Alyssa, what does your activity consist in?
I work within Airbus Helicopters’ Cleanliness Department. Here, Testia supports Airbus in rinsing and analysing new engine parts in order to reduce their pollution (the COOPSOC handles the cleaning of the parts). This activity is still at a testing stage and we work together with Airbus to define the right criteria. This activity began in April 2019 and so far we have washed over 3000 parts in our lab!
What is the process?
First of all, the parts we analyse shall be cleaned in a big washing machine. Once cleaning is done, my role consists in taking the parts and checking whether they are compliant with Airbus’s criteria, meaning they don’t have too many metallic particles (if they do, they shall go back to the washing machine).
Once the visual inspection is completed, I place the parts on the extraction bench (which works like a big funnel). There, I apply a solvant on them, according to a protocol which is established according to the parts’ type, and then extract a membrane. I then take this membrane to a polarised light microscope to read it and count the number of mettalic particles it is comprised of. Eventually, I check if those particles are well-scaled in order to sanction their compliance, or not. According to Airbus’s criteria, a set number of particles musn’t be exceeded according to their size. For instance, we cannot accept particles over 400 micrometers.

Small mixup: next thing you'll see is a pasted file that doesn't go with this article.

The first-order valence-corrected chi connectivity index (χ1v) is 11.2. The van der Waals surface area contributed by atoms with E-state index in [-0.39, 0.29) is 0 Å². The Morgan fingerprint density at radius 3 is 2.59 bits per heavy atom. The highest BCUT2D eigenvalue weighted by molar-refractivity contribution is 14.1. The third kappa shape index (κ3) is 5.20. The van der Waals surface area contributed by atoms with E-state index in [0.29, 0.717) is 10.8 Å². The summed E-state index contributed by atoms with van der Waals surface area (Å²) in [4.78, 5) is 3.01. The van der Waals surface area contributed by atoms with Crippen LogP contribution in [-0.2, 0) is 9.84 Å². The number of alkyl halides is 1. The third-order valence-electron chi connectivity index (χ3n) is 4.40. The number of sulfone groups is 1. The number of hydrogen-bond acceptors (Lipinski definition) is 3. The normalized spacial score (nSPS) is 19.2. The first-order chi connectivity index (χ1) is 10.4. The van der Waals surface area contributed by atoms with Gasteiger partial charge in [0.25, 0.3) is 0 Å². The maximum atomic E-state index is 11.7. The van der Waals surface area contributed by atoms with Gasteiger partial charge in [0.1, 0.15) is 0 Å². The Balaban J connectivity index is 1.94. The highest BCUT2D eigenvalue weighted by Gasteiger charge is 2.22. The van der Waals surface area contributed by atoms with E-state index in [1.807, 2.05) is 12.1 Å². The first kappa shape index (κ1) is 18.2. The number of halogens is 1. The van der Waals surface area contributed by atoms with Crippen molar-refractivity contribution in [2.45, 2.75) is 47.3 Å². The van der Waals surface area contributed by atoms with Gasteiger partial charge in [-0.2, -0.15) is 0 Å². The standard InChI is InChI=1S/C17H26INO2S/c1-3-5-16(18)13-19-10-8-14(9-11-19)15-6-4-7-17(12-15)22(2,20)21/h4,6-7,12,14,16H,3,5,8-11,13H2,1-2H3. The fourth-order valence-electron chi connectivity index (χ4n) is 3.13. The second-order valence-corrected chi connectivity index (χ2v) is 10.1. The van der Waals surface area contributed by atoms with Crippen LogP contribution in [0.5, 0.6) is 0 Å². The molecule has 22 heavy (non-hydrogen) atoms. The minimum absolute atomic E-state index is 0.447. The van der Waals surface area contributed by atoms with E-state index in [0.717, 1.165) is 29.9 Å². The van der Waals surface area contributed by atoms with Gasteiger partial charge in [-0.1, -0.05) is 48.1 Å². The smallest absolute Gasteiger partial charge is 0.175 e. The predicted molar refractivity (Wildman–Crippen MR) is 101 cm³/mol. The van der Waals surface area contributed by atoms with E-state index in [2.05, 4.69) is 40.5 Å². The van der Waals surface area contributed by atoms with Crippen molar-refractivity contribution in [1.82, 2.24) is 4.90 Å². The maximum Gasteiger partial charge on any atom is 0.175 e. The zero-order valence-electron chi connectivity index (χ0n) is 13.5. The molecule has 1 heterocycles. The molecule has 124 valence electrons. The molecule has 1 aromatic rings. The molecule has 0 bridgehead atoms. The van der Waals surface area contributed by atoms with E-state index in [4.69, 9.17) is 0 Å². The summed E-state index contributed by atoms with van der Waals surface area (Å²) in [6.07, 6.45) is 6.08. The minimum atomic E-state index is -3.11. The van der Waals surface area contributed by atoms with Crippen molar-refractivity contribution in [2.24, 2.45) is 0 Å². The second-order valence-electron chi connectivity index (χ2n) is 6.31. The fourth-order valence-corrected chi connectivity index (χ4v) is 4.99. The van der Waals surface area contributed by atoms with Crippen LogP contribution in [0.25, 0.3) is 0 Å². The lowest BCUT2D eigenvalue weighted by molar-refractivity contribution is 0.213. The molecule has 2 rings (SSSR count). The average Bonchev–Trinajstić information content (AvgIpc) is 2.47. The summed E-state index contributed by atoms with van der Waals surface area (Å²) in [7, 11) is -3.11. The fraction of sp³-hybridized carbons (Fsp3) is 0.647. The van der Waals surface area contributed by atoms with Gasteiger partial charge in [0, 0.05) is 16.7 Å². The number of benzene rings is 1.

Compliant parts can then be taken to storage and wait to be assembled on an engine.
Do you do that for every single part?
No! All parts are thoroughly washed, however my job so far consists in sampling, usually 2 to 6 parts from a batch according to their sizes. In the end, the control shall be systematic and part of the whole quality process, but so far we’re still at a testing stage.
Moreover, our lab is not equipped yet to take up all parts at the moment: the washing machine cannot host larger pieces and the extraction bench cannot hold more than 25 kilos. Yet by the end of the year, we will get new equipment with a much bigger washing machine and a new extraction bench that shall be able to host much bigger parts such as carters and rotor masts.
What is the goal of this approach?
Following a certain amount of helicopter accidents, Airbus analysed the parts’ chain and realised there were metallic particles. Those particles, in a small quantity, do not pose a threat. However, the bigger and the more numerous they are, the more risks there are of damaging the engine (with the particles going to fuel and oils for example).
Hence our mission is a preventive one, so as to produce cleaner engines and thus avoiding accidents and making helicopters safer.
Is this approach only applicable to new engine parts or could it be adapted to other siuations?
Right now, we are working with automotive standards – no doubt this methdod could be applied in other industries!
As for helicopters, we currently only work with new parts, yet it is very much possible to think that, in the future, we shall also use this method on MRO/maintenance parts in order to confirm whether or not they can be reassembled safely back on the helicopter.
In addition to this experimental activity, Testia’s Chemical Testing Department offers a wide portfolio of services dedicated to the Aerospace Industry. Find out more information about our lab here.